Financial Incentives and the Fertility-Sex Ratio Trade-Off

Investigator: S Anukriti

In the last few decades, several Asian countries, most notably India and China, have experienced a rapid increase in the male-female sex ratio. This trend has generated considerable policy and academic interest in the potential effects of these sex-imbalances, as well as interventions aimed at reducing them. Along with reducing the sex ratio, policymakers in these countries also want to lower fertility. However, son preference makes these two objectives conflicting. This paper examines if this conflict can be resolved by financial incentives. Specifically, it examines the effects of an Indian monetary incentives scheme, Devirupak, that provides couples with substantial cash transfers to promote a one-child norm and to lower the sex ratio. The paper finds that Devirupak lowers fertility but, despite higher incentives for girls, worsens the overall sex ratio of first and second births. Only poor and low son preference households exhibit an increase in the likelihood of having only one daughter (and no sons). Thus, in a setting with a strong preference for sons and easy access to sex-selection technology, even reasonably large financial incentives may, at best, have a limited role to play in the resolution of the fertility-sex ratio conflict, and at worst, can have unintended consequences for sex-imbalances when lower fertility is jointly targeted.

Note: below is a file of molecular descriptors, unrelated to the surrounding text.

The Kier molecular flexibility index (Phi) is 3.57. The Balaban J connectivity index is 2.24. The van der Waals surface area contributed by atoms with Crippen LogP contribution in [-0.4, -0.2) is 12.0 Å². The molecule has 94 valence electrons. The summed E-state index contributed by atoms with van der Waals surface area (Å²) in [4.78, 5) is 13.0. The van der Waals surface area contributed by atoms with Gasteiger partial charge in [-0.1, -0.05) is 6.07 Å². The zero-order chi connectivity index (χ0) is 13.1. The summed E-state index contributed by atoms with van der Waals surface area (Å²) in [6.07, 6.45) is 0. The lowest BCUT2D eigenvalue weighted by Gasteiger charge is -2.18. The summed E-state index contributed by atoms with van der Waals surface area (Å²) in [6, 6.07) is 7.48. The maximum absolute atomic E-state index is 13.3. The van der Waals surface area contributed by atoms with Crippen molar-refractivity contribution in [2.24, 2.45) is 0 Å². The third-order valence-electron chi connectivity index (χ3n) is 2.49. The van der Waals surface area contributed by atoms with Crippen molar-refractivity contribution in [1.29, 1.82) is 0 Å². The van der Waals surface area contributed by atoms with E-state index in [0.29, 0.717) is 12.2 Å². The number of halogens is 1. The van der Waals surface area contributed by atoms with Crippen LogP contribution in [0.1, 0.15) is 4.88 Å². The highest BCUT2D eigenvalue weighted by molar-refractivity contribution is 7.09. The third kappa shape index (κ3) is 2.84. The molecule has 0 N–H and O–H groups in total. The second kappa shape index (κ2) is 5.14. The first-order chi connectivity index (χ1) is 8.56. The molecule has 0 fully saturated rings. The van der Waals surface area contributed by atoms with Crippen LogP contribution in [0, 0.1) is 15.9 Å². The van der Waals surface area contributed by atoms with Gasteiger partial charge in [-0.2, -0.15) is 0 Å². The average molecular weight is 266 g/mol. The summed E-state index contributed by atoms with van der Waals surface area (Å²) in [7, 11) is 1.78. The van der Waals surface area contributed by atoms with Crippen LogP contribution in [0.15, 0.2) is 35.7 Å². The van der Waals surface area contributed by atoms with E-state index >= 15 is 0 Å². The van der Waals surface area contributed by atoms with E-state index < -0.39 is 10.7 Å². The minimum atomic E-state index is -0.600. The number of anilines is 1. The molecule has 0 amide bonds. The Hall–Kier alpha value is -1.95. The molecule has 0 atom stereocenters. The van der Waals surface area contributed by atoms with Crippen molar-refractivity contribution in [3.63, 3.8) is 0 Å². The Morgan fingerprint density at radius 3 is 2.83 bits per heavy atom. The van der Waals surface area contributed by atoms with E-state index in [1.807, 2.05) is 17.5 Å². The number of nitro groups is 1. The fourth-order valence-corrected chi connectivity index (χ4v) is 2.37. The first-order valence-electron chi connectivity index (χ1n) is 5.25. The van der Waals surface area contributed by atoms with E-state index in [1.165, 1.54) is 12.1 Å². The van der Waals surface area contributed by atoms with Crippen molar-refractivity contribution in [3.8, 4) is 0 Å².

Published as "Financial Incentives and the Fertility-Sex Ratio Trade-off" in American Economic Journal: Applied Economics, 10 (2): 27-57, April 2018.

This project is part of CDEP's Human Capital Initiative.